It’s great timing for our issue on gay nightlife because I’ve just become a professional part of it. In the last Audiophile I mentioned that I was booked to DJ a party at Central Station. Would you believe that my set went over so well I was offered a Saturday night residency? Well, it s true so starting March 7, the date this issue hits the street, I’ll be at the club serving a heaping helping of House beats. Come out and party with me if you can.

I’ll do my best to provide you the same energy and excitement I have received over the years from my favorite DJs and nightclubs. And, looking back, there are definitely a few periods of my club-going life that stand out from the pack.

The earliest of these watershed eras is going to Power Company in Winston-Salem while I was still in high school. My best friend, Anthony, and I would make the 20-minute drive from Lexington on the weekends to hang out in the parking lot during operating hours. Sometimes the doorman would be in just the right mood and let us in when alcohol sales were over. We loved those nights on the dancefloor free from the strictures of our small-town existence. This is without a doubt what cemented the enduring love affair we both have with dance music.

Lisa Lisa And Cult Jam where dancefloor faves in the mid-80s.

Five great songs of the era
Can You Feel The Beat Lisa Lisa And Cult Jam With Full Force
How To Be A Zillionaire ABC
I Like You Phyllis Nelson
Point Of No Return Exposé
Say It, Say It E.G. Daily

I went to college in Greensboro and immediately leaped out of the closet. Clubbing was a weekly ritual for the gay crowd I ran with. However, we were far too grand for any of the three gay spots in the city. No, we had to trek to Durham every Thursday night for College Night at Power Company. Back then, the place was like Mecca for 18-24-year-olds. You’d rub elbows and more if it was a good night with students from Carolina, State, Duke and points all across the map. On occasion guys from as far away as UNC-Wilmington would make the trip to see what the hype was about. Most nights, it was justified.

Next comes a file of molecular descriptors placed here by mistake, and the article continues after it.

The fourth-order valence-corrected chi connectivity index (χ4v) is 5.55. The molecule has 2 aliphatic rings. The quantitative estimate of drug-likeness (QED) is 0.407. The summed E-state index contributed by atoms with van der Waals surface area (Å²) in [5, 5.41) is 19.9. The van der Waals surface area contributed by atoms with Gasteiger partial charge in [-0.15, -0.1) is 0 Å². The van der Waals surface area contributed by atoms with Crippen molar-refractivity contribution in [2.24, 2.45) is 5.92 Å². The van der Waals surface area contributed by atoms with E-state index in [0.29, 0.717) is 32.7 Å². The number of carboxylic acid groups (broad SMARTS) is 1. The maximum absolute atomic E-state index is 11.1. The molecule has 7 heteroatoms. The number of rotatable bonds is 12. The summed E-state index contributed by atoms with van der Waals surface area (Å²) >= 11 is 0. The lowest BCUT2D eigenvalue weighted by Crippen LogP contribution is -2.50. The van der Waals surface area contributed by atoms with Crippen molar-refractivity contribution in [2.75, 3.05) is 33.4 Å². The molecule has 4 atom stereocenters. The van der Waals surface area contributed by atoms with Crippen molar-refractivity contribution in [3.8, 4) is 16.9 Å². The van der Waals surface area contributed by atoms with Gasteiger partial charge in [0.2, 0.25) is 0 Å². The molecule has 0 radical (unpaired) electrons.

Five great songs of the era
Express Yourself Madonna
Left To My Own Devices Pet Shop Boys
Theme from S Express S Express
This Time I Know It’s For Real Donna Summer
What s On Your Mind (Pure Energy) Information Society

After settling in Charlotte, I was fortunate to experience the third great renaissance of Scorpio in the mid-90s. The place was a melting pot of all ages, income levels and scenes. From young crossdressed hookers to AARP-qualified bank execs, everybody could be found in the place on a Saturday night.

The more adventurous guys started dancing with their shirts off to show off their tats and nipple piercings, which were just starting to enter the gay mainstream. Nightclubbing in this era felt like an act of gay activism as we celebrated ourselves, our bodies and our sexuality. I wish we could bring that feeling back.

Five great songs of the era
Fired Up Funky Green Dogs
Magic Carpet Ride Mighty Dub Katz
Professional Widow Tori Amos
Sugar Is Sweeter C.J. Bolland
The Bomb Bucketheads


David Stout

David Stout is the associate editor of QNotes. He can be reached at